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Off The Beaten Track
on 12 November 2010
I have to admit that having seen the lower reviews and the higher reviews, I am fairly sure the former missed the point and the latter.........well, they evidently couldn't bring themselves to rate this book lower.
I have read a few of Giles Milton books and been very impressed with the effort he puts into each one. The others are carefully crafted accounts of points and people in history that have been ignored, and he injects some interest into each one. Big Chief Elizabeth, White Gold and Samurai William are unmissable.
This book concerns the travels of a Knight of the 1300s (Sir John Mandeville), but although the Knight wrote his own account of his 30+ years of travel at the time, it has widely been discounted as a tissue of lies since. So Milton sets out on a quest to prove or disprove the truth. Did the Knight actually go to the places he said.
And therein lies the problems - it's a travel book basically with accounts of his own travels woven in with the path of the knight. And some of the travel sections are well worthy of a five star rating, but that's not what the book is supposed to be about. Add to that that Milton appears grievously injured to admit Mandeville was a liar - it is possible he just crossed the channel in the 1300s, and sat in France reading books and accounts by others who HAD been there as some of his accounts are lifted from other tales.
You get the feeling Milton set out with a publisher's advance, travelled around and soon realised he hadn't got the book he expected, so he padded it out with his own travels, and the truth is that, yes, as one Five Star Reviewer stated, the section on his stay at the St Catherine's monastery in the Sinai IS worthy of Five Stars. In fact, you begin to wonder why at that point he just didn't toss Mandeville to one side and write about that. The accounts of them finding 4th to 9th century bibles is worthy of a book alone.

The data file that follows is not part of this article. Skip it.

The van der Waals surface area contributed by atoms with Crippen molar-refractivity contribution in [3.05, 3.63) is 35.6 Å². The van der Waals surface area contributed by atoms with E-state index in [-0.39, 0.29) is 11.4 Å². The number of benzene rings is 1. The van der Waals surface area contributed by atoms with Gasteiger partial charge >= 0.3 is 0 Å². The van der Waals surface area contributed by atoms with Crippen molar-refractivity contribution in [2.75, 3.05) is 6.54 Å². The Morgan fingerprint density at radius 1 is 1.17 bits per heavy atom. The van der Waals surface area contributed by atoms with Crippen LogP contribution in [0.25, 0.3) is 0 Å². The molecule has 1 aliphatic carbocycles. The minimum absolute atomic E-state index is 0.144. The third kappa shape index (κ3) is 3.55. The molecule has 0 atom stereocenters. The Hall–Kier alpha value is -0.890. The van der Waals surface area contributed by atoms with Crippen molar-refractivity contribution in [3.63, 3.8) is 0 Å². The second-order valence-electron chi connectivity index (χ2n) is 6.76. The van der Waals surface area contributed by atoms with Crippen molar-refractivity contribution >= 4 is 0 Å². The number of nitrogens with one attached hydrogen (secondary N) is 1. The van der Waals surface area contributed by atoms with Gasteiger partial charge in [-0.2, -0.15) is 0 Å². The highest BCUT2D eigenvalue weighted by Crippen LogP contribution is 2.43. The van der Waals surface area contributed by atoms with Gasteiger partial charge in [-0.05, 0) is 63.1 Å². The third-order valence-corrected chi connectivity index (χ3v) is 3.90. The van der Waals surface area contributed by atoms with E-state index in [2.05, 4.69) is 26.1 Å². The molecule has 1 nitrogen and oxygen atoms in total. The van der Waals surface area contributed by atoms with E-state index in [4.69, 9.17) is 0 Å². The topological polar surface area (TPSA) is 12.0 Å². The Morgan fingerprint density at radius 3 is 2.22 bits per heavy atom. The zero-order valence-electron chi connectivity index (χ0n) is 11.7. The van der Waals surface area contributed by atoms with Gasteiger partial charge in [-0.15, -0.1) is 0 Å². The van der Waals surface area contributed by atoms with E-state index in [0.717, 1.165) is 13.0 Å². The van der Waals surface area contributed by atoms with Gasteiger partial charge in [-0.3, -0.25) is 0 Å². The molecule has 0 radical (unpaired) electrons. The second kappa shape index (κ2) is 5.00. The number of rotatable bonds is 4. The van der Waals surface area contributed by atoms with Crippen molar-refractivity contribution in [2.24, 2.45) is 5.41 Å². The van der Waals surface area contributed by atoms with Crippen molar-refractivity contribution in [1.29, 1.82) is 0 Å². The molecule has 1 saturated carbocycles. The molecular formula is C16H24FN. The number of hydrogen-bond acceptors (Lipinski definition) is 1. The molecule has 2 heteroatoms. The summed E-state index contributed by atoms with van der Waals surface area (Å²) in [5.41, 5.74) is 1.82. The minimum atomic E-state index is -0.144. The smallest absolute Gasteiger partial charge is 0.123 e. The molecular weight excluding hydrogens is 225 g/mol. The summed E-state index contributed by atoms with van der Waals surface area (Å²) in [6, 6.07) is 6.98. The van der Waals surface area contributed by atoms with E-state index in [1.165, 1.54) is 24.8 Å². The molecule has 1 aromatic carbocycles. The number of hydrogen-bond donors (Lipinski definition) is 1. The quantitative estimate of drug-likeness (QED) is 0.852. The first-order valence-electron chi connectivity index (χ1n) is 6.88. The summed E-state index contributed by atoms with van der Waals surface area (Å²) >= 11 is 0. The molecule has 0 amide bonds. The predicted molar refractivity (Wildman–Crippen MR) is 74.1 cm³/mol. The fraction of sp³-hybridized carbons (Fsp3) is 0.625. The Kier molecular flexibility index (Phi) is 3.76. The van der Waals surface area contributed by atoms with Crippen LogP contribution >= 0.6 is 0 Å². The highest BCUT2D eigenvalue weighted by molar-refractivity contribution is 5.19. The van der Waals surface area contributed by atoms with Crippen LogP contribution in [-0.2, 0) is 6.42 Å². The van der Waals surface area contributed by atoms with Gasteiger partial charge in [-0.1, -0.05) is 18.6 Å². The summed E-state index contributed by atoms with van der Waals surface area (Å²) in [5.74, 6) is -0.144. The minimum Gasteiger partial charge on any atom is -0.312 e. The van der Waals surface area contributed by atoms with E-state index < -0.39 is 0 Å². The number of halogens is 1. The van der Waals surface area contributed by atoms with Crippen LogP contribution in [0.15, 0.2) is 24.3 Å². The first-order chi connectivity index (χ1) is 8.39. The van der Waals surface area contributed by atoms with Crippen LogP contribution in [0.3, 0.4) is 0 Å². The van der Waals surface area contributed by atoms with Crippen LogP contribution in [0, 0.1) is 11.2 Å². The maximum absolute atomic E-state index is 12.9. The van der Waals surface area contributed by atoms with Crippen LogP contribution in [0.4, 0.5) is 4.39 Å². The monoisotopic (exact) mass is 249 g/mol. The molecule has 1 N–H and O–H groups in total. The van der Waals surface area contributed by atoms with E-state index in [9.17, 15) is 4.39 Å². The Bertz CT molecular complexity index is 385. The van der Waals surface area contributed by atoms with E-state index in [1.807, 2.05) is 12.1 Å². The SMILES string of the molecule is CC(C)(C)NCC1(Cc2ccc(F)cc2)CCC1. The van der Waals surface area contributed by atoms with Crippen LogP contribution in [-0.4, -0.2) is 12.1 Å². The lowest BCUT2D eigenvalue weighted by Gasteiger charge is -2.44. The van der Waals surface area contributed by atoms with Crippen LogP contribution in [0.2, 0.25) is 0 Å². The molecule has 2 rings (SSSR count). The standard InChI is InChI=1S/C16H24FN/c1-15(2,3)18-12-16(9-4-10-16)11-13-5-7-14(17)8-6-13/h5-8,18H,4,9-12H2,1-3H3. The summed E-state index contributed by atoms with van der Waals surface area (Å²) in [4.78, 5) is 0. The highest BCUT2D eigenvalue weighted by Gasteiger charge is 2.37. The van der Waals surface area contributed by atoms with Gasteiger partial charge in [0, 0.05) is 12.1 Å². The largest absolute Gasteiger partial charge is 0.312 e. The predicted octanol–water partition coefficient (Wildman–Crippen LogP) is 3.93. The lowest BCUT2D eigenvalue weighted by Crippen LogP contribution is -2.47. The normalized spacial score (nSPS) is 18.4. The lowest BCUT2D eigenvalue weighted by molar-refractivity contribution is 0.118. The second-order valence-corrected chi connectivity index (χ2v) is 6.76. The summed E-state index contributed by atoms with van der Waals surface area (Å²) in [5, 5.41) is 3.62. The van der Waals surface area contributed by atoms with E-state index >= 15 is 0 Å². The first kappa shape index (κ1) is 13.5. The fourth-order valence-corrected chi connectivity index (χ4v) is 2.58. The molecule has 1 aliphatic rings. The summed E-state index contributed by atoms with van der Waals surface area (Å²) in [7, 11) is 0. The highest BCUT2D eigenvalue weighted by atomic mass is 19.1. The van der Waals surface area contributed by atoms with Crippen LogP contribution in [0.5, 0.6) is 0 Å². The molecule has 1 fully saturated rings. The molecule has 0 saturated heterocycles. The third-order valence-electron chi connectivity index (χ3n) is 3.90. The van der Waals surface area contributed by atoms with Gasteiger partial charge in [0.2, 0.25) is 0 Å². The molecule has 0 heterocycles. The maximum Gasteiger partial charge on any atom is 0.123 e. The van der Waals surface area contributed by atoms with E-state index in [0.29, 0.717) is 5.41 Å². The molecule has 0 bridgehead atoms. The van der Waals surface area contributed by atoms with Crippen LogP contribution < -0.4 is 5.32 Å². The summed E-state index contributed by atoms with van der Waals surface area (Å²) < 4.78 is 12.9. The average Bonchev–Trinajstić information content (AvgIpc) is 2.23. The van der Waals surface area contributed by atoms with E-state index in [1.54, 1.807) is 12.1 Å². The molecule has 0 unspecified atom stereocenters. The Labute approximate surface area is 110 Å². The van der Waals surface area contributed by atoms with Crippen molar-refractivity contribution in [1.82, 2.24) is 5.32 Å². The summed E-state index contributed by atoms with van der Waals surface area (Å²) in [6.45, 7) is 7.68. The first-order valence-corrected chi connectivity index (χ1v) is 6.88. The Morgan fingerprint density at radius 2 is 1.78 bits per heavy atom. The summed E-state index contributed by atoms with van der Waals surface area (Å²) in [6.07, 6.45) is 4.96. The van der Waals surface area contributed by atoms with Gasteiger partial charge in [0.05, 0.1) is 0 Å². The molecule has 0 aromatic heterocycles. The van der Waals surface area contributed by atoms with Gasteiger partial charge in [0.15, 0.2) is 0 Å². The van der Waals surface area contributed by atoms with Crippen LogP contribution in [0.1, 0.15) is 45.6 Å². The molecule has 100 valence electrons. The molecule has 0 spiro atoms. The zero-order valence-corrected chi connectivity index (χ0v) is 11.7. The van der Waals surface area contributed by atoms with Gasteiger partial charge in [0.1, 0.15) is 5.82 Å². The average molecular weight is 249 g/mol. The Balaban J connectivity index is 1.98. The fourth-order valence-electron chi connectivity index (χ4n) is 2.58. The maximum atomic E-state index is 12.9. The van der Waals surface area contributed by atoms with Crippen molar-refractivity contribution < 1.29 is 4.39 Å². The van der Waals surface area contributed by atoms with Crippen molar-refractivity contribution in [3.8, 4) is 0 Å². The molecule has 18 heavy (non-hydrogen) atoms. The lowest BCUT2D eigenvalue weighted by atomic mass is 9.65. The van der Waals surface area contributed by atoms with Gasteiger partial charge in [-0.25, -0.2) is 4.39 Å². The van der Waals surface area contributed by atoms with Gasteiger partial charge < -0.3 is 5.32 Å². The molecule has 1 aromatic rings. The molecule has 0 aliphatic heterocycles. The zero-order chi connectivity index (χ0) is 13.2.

Instead you get many accounts of visits to places where Milton interviews locals (a surprising number who seem to either speak English or are English), where his sole objective seems to be tracking down someone who will finally say, "Sir John Mandeville? Oh yes. My great, great, great, great, great (etc) grandfather knew him well." Not gonna happen, is it?
He also tries to combine Sir John Mandeville's accounts with his own views, but seven hundred years of change and also the fact that Mandeville was more interested in the local wine...............
I think after almost 700 years his optimism was a little displaced. And so you get a book that is part travel journal (interesting) and part history (interesting) but the two never really gel. I can only give you the impression of someone walking the Battle of Bosworth field and talking to residents in the nearby village hoping for some insight into Richard III. The history has gone.
Worth buying? Yes, if you can get it well under a fiver. Otherwise unless you are a Milton fanatic this is NOT the definitive work on Sir John Mandeville. That will need someone who is maybe prepared to admit the guy NEVER went where he said.
Frankly this is one of the few books I have read where I have got to the end and strongly disagreed with the author - I don't think Sir John Mandeville went anywhere near where he said.